Building Collaborations and Consensus More Challenging in Arizona
Last week I attended a presentation by Dr. Lattie Coor, chairman and CEO of the Center for the Future of Arizona and Arizona State University president emeritus, and learned some meaningful statistics about Arizona residents that communicators will find valuable when engaging with Arizona audiences.
These facts were published recently in a state-level report on Arizona’s civic health prepared by the center, with help from the National Conference on Citizenship, a Congressionally chartered organization that publishes America’s Civic Health Index (1).
While there is a plethora of new communication channels available to educate Arizona residents, communicators can expect building collaborations, consensus and relationships among key stakeholders in Arizona to become even more challenging based on the trends revealed in this report.
“Arizonans have always been resilient and optimistic with a strong sense of place,” said Coor. “What’s missing is the glue that connects us to one another and helps us achieve the Arizona we want.”
Here’s a summary of Arizona’s report. A complete civic health report is available at TheArizonaWeWant.org:
1. Arizonans are not as well informed as people in other states.
Approximately 37 percent of Arizonans say they do not follow or discuss the news regularly. The finding is especially acute among people with less education. Only 16 percent of those without college experience read and discuss the news regularly, which research has shown to be a key indicator of voting, volunteering and giving. Of the 13 states developing a state-level report on civic health this year, Arizonans have the lowest rate of news consumption across all forms of media.
2. Voter turnout continues to decline.
Arizona ranks 43rd for voter turnout in the 2008 presidential election (59.8 percent), and 40th in the nation for voter registration (68.9 percent). These results reflect a four percentage point decline in voter turnout from the 2004 election and a two percentage point decline in voter registration. The study also shows that although voter turnout among 18- to 29-year olds is on the rise nationally, that’s not true in Arizona. Only 47 percent of younger Arizonans voted in 2008, compared with 51 percent nationally. Arizona’s voter turnout in primary elections, which decreased from 25.3 percent in 2002 to 22.8 percent in 2008, increased for the 2010 primary to 28.2 percent. This is Arizona’s highest primary turnout since the early 1990s.
3. Arizonans are not as strongly connected to one another as people in other states.
Arizona ranks 45th on an index that measures how frequently people eat dinner with family or members of their household. These activities are not only strongly linked to personal well-being, but also predict participation in civic life. For example, 72 percent of those who eat dinner most nights with family voted in 2008, compared with 29 percent for those who do not. Arizona ranks 48th in the nation for “exchanging favors with neighbors,” another measure of social connectedness.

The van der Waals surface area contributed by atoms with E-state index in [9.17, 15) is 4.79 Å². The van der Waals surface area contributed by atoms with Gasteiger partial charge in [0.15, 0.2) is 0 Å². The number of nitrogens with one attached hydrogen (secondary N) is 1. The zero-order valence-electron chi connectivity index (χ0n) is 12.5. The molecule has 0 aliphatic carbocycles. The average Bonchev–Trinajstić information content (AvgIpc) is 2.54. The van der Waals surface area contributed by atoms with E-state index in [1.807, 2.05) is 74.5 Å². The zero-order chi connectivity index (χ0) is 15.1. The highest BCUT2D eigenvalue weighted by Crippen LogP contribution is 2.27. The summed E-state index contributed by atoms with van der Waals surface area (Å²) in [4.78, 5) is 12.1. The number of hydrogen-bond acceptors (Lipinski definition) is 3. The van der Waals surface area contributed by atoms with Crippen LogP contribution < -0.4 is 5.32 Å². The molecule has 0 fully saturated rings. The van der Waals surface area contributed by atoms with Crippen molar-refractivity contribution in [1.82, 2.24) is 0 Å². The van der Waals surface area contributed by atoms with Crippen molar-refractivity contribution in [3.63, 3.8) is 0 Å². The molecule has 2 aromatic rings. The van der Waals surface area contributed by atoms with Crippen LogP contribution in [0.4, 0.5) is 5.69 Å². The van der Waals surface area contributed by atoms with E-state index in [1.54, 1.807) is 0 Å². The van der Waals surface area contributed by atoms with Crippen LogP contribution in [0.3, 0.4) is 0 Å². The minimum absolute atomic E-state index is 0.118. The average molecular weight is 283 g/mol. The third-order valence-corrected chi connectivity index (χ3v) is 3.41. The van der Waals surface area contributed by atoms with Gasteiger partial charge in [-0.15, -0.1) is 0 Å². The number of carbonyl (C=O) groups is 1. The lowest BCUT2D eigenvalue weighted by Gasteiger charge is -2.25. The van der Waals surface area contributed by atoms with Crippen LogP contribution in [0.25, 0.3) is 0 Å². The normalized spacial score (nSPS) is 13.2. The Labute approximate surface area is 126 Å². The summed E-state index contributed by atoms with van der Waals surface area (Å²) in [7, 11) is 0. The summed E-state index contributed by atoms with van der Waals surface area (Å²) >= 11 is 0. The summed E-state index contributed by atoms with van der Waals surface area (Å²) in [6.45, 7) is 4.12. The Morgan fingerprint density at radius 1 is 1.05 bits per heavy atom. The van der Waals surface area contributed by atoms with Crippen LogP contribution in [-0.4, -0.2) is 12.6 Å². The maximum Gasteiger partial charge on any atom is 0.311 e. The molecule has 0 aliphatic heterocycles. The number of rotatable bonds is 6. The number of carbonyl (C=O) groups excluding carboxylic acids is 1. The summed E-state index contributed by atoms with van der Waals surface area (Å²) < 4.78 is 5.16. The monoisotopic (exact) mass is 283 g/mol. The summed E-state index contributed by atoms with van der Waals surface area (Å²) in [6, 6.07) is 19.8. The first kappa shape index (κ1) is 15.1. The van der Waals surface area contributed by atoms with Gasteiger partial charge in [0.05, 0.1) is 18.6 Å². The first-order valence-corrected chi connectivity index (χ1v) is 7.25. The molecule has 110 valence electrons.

4. There is an educational divide in citizen participation.
On most measures, education beyond high school is one of the key predictors of voter turnout and other expressions of citizen engagement. Slightly more than 80 percent of all Arizonans with a college degree voted in 2008, 11 percentage points higher than those with some college experience and 32 percentage points higher than those with only a high school diploma.
5. Arizonans feel a growing disconnect with the leaders they elect to represent them.
Levels of confidence in government are declining. The 2009 America’s Civic Health Index found that only six percent of Americans expressed a great deal of confidence in Congress or the executive branch. Similarly, the 2009 Gallup Arizona Poll found that only 10 percent of Arizonans believe that elected officials represent their interests. Restoring trust between leaders and citizens is essential to Arizona’s civic health.
The state’s educational divide and the disconnect among the citizens and their elected officials, as well as their neighbors, are key trends for communicators. We must realize that building collaborations, consensus and relationships may be more protracted, methodical information-driven process in Arizona than other states.
About the Center for the Future of Arizona
The Center for the Future of Arizona helps to guide and inform decisions that impact quality of life and opportunities for Arizonans through public-policy research, collaborative partnerships and initiatives. Based in Phoenix, Ariz., the Center is a 501(c)(3) nonprofit organization that is privately funded through individual, foundation, corporate and community contributions. For information about the Center, visit TheArizonaWeWant.org.
(1) The NCoC 2010 America’s Civic Health Index participants include: Arizona, California, Florida, Illinois, Maryland, Missouri, New York, North Carolina, Ohio, Oklahoma, Pennsylvania, Texas, Virginia and the metropolitan communities of Chicago, Miami, Minneapolis/St. Paul and Seattle.